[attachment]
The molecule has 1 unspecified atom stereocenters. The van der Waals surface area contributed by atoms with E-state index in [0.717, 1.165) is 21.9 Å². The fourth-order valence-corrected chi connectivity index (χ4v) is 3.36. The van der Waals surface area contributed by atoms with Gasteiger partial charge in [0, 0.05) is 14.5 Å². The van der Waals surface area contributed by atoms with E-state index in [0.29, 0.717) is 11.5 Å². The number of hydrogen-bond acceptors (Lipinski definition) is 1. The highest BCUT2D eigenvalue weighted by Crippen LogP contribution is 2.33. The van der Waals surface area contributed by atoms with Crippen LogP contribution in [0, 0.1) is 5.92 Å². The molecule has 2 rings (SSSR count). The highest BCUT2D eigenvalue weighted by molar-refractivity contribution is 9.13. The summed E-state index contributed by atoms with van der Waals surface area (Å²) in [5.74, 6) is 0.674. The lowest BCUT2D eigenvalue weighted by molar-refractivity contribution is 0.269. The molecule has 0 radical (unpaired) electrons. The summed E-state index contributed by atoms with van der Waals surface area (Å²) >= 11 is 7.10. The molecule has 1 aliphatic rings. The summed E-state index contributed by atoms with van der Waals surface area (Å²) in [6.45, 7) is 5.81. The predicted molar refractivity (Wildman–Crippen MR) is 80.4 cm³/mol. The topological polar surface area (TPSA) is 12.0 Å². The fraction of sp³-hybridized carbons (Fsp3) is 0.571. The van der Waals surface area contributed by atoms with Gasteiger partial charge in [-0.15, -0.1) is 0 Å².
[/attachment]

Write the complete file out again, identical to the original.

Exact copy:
The molecule has 1 unspecified atom stereocenters. The van der Waals surface area contributed by atoms with E-state index in [0.717, 1.165) is 21.9 Å². The fourth-order valence-corrected chi connectivity index (χ4v) is 3.36. The van der Waals surface area contributed by atoms with Gasteiger partial charge in [0, 0.05) is 14.5 Å². The van der Waals surface area contributed by atoms with E-state index in [0.29, 0.717) is 11.5 Å². The number of hydrogen-bond acceptors (Lipinski definition) is 1. The highest BCUT2D eigenvalue weighted by Crippen LogP contribution is 2.33. The van der Waals surface area contributed by atoms with Crippen LogP contribution in [0, 0.1) is 5.92 Å². The molecule has 2 rings (SSSR count). The highest BCUT2D eigenvalue weighted by molar-refractivity contribution is 9.13. The summed E-state index contributed by atoms with van der Waals surface area (Å²) in [5.74, 6) is 0.674. The lowest BCUT2D eigenvalue weighted by molar-refractivity contribution is 0.269. The molecule has 0 radical (unpaired) electrons. The summed E-state index contributed by atoms with van der Waals surface area (Å²) >= 11 is 7.10. The molecule has 1 aliphatic rings. The summed E-state index contributed by atoms with van der Waals surface area (Å²) in [6.45, 7) is 5.81. The predicted molar refractivity (Wildman–Crippen MR) is 80.4 cm³/mol. The topological polar surface area (TPSA) is 12.0 Å². The fraction of sp³-hybridized carbons (Fsp3) is 0.571. The van der Waals surface area contributed by atoms with Gasteiger partial charge in [-0.15, -0.1) is 0 Å².